From a transformational perspective, Mr. B's leadership (or lack thereof) was extremely laissez-faire. As a leader, he was indirectly meeting the bare minimum of company goals. This is ineffective for any type of transformation within HTE. It appears as though his intentions were good initially, but according to the MLQ and chapter 9 in Northouse, he did virtually everything wrong; with the exception of a couple of things. He did possess a strong desire to improve the organizational structure within HTE, and he did create an effective vision and did seemingly have a genuine desire to influence others to share his vision. Finally, he did display the mission statement reflecting his ideals and vision. However, what he failed to do was to enforce his efforts appropriately and see them through. The sad part is that the employees wanted to support the mission statement but didn't know due to lack of structure and dominance.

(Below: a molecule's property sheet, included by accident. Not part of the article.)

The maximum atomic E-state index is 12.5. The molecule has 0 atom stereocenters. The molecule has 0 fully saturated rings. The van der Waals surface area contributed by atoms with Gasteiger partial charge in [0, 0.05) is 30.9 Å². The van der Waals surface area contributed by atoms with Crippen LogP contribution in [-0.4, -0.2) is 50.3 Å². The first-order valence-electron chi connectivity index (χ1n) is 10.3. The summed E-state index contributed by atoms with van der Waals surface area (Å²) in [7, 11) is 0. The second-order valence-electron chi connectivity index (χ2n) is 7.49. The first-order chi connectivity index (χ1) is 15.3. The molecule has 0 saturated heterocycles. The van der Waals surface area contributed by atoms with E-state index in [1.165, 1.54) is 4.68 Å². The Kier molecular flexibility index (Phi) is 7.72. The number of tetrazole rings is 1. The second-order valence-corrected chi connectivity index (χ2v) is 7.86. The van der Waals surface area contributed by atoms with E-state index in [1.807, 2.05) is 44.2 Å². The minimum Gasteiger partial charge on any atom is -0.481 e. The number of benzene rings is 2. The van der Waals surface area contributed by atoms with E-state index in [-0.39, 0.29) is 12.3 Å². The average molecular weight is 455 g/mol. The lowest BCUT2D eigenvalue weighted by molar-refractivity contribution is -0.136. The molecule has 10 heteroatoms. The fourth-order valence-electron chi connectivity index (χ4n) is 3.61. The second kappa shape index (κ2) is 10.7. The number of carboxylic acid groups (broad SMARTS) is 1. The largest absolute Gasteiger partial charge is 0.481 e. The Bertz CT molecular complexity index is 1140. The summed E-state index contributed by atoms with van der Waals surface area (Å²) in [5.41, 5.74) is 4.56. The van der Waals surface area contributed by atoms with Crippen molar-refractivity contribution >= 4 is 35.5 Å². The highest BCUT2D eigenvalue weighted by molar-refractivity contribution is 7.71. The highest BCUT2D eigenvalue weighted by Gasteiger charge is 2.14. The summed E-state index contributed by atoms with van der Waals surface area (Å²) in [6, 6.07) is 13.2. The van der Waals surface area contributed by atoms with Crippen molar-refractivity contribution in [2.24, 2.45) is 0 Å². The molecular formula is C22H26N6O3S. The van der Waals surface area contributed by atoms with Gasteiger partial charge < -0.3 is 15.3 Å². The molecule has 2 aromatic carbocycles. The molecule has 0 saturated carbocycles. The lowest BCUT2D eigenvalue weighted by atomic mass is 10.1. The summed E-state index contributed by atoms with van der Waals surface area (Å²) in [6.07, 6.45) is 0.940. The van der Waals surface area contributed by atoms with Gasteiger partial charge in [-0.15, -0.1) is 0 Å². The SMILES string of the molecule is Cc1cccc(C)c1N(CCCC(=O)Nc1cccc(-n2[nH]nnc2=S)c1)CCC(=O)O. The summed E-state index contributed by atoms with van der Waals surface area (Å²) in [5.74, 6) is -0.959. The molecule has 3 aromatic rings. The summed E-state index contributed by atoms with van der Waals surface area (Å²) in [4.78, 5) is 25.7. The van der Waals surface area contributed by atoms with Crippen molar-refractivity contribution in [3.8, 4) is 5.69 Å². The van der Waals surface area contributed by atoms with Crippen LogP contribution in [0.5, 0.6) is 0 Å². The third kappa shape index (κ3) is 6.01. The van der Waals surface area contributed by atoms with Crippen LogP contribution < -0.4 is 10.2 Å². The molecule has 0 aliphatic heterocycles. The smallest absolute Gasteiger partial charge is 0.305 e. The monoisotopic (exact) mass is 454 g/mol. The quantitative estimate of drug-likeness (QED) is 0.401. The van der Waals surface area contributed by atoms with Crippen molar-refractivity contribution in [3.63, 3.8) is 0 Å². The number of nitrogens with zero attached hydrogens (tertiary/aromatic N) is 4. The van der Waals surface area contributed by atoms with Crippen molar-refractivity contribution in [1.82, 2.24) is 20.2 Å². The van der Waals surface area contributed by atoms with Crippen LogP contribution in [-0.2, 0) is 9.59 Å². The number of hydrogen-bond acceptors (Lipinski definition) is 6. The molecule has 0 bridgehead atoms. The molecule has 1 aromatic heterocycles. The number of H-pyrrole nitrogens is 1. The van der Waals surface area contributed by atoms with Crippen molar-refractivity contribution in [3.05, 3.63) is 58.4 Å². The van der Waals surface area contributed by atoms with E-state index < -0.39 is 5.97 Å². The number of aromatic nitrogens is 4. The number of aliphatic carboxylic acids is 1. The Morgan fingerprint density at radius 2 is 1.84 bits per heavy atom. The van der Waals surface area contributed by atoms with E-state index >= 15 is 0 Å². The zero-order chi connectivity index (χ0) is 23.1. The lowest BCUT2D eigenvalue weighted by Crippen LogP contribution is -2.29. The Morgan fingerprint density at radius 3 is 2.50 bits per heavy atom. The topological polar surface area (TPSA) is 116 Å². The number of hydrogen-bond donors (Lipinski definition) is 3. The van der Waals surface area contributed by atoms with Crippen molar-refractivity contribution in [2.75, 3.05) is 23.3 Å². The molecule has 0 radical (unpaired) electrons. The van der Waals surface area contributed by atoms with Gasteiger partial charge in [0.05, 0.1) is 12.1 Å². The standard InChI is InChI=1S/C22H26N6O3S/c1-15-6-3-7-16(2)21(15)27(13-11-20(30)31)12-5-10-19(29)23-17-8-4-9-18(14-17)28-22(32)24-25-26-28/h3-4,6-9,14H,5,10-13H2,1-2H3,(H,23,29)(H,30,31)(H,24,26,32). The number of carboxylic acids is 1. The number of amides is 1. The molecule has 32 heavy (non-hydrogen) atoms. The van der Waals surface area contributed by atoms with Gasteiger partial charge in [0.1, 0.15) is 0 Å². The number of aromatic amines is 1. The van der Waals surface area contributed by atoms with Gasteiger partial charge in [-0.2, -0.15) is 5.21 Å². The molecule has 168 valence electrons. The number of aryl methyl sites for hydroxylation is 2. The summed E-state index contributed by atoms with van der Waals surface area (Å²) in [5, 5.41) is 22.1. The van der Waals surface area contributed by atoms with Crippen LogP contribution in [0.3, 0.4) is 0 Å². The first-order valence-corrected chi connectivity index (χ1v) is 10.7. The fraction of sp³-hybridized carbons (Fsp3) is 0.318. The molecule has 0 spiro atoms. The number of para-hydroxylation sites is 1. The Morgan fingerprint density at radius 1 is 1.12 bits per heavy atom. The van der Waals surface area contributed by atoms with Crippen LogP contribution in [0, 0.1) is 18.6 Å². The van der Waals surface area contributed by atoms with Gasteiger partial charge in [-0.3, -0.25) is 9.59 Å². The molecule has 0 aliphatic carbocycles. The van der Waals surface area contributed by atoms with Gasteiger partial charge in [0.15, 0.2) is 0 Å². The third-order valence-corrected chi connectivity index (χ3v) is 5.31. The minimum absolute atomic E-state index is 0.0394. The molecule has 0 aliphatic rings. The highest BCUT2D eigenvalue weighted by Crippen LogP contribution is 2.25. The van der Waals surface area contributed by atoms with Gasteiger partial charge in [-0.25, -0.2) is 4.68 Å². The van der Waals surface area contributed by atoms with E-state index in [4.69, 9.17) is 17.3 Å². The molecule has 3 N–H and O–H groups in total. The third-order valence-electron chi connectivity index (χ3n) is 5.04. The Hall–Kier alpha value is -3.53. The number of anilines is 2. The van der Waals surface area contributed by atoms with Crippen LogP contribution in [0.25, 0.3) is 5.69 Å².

"Transformational leadership is a process that changes and transforms individuals" (Northouse, p.169). Mr. B. did anything but this. He didn't recognize that to change the organization, you must begin with the people: help them want to change, then help them to do so. The organization's needs were not met because the needs of the people were not met, nor valued: not even acknowledged. This may not have been the case if he had taken a more active role in his subordinates as opposed to his "hands off" approach. On p.198 of Northouse, the last sentence in paragraph three tells us that the most important factors associated with transformational leadership are the very ones that Mr. B. is most deficit of: individualized consideration and inspirational motivation. We already know that he had little to no involvement with the company outside of customer relations and the board of directors,